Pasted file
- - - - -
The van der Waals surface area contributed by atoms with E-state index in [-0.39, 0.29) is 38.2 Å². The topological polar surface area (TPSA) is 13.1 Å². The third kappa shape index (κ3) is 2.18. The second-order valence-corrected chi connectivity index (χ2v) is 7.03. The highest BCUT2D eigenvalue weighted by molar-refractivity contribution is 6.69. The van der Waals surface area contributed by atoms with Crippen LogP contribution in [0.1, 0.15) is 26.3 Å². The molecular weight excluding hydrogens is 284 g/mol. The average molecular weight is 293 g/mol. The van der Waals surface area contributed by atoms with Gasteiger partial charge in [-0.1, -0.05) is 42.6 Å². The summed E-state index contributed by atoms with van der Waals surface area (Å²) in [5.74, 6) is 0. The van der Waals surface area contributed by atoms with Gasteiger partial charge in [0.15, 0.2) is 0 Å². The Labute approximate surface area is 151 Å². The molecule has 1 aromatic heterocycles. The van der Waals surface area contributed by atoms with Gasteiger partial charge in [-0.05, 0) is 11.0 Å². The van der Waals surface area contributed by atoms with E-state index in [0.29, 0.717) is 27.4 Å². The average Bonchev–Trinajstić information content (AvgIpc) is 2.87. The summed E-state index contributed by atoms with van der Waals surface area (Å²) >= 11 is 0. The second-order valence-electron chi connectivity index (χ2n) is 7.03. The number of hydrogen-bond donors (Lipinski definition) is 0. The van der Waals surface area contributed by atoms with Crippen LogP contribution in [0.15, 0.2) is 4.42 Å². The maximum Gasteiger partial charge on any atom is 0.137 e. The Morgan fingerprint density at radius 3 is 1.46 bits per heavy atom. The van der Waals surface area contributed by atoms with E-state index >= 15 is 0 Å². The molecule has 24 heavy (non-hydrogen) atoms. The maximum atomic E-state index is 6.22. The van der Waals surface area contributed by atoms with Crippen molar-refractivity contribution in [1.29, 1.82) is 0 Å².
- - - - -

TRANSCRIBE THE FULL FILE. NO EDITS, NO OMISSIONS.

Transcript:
The van der Waals surface area contributed by atoms with E-state index in [-0.39, 0.29) is 38.2 Å². The topological polar surface area (TPSA) is 13.1 Å². The third kappa shape index (κ3) is 2.18. The second-order valence-corrected chi connectivity index (χ2v) is 7.03. The highest BCUT2D eigenvalue weighted by molar-refractivity contribution is 6.69. The van der Waals surface area contributed by atoms with Crippen LogP contribution in [0.1, 0.15) is 26.3 Å². The molecular weight excluding hydrogens is 284 g/mol. The average molecular weight is 293 g/mol. The van der Waals surface area contributed by atoms with Gasteiger partial charge in [-0.1, -0.05) is 42.6 Å². The summed E-state index contributed by atoms with van der Waals surface area (Å²) in [5.74, 6) is 0. The van der Waals surface area contributed by atoms with Gasteiger partial charge in [0.15, 0.2) is 0 Å². The Labute approximate surface area is 151 Å². The molecule has 1 aromatic heterocycles. The van der Waals surface area contributed by atoms with Gasteiger partial charge in [-0.05, 0) is 11.0 Å². The van der Waals surface area contributed by atoms with E-state index in [0.29, 0.717) is 27.4 Å². The average Bonchev–Trinajstić information content (AvgIpc) is 2.87. The summed E-state index contributed by atoms with van der Waals surface area (Å²) >= 11 is 0. The second-order valence-electron chi connectivity index (χ2n) is 7.03. The number of hydrogen-bond donors (Lipinski definition) is 0. The van der Waals surface area contributed by atoms with Crippen LogP contribution in [0.15, 0.2) is 4.42 Å². The maximum Gasteiger partial charge on any atom is 0.137 e. The Morgan fingerprint density at radius 3 is 1.46 bits per heavy atom. The van der Waals surface area contributed by atoms with E-state index >= 15 is 0 Å². The molecule has 24 heavy (non-hydrogen) atoms. The maximum atomic E-state index is 6.22. The van der Waals surface area contributed by atoms with Crippen molar-refractivity contribution in [1.29, 1.82) is 0 Å².